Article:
Frank Mrvan

North Township Trustee Frank J. Mrvan

He said that's a different approach than McDermott, whose combative style occasionally has been known to rub people the wrong way.

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Mrvan, 50, said his other priorities in the House include ensuring economic stability, promoting good jobs, supporting quality education, funding school safety initiatives and impeaching President Donald Trump.

"Everything that I've read and researched, I believe that impeachment is the total process," Mrvan said. "The concept that it is going to stall progress in Congress, they really haven't gotten anything done anyway over the last three or four years. So I think that's a myth."

Open race

McDermott almost certainly enters the contest as the front-runner given his preparation toward challenging Visclosky in the primary; a fact Mrvan admitted in describing the campaign as a “David vs. Goliath” scenario.

At the same time, Mrvan said anything can happen when there's a race with no incumbent, and this is the first open seat election in the 1st Congressional District since Visclosky won in 1984.

“We're all starting fresh,” Mrvan said. “So everyone has to build upon the relationships that they have, hopefully strengthen them, and be able to move on upward and onward.”

"This is something I have always wanted to do. I have prepared myself my entire career by caring about people, by looking out for children, by being there when the unions were on strikes. There are multiple ways that I have proven that I care about our district."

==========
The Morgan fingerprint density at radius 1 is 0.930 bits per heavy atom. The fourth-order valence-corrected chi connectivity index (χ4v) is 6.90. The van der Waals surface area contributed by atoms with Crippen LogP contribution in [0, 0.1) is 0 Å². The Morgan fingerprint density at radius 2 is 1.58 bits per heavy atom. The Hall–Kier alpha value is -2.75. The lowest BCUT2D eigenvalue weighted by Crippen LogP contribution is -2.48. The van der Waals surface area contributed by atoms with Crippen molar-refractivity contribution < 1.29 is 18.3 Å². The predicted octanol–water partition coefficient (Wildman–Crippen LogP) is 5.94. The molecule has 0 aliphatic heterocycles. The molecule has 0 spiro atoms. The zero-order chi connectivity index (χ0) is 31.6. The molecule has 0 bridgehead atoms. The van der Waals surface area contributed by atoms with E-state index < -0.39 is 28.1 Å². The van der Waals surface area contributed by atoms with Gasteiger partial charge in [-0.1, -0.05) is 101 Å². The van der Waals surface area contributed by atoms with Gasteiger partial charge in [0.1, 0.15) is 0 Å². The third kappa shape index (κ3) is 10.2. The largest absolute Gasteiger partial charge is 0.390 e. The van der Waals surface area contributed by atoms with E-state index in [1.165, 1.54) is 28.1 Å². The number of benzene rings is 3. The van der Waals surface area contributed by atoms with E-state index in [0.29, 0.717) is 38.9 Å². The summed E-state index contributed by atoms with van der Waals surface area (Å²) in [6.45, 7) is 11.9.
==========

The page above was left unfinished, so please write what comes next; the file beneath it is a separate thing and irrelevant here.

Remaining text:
McDermott said he's confident the plans he made to launch a primary challenge to Visclosky, including a campaign logo that he posted online Wednesday and an established campaign headquarters in Hammond, will give him the momentum needed to prevail against anyone who enters the race.

Tom McDermott

Hammond Mayor Thomas McDermott Jr. speaks at the grand opening of the new Hessville Skate Park on Aug. 15.

“I'm way ahead of the game as far as any other opponents that are going to run against me,” McDermott said.

“It was the worst-kept secret in Northwest Indiana that I was planning to run. I wanted to run against Pete because I think I would have beat him. But obviously, with him not running, it's a totally different race now.”

It's too soon to say how many other candidates will compete to represent the district, which includes all of Lake County, Porter County, and western LaPorte County.

Valparaiso lawyer Jim Harper, the 2018 Democratic secretary of state nominee, said he's "strongly considering" making the race.

"It's obviously a really important decision that our Region is going to make and so I'm going to take a little time to think about it," Harper said.

State Rep. Mara Candelaria Reardon, D-Munster, who once worked in Visclosky's district office, also is eyeing a campaign.

"Continuing to serve my community at the national level would certainly be a privilege," Candelaria Reardon said. "Congressman Visclosky is not easily replaced, and, as such, a decision to run would take much thought and discussion with family and friends."

In Gary, state Rep. Ragen Hatcher, who previously announced a bid to succeed Democratic gubernatorial candidate Eddie Melton in the Indiana Senate, said she's now also considering a congressional run.

"All options are on the table," Hatcher said.

While the 1st District is heavily Democratic — it last was represented by a Republican in 1931 — the Region potentially could see an experienced Republican candidate also run next year, since he or she won't have to compete against Visclosky.

According to the secretary of state, filing for the race opens Jan. 8 and closes Feb. 7. The primary election is May 5, 2020.

Election Day: Complete Region results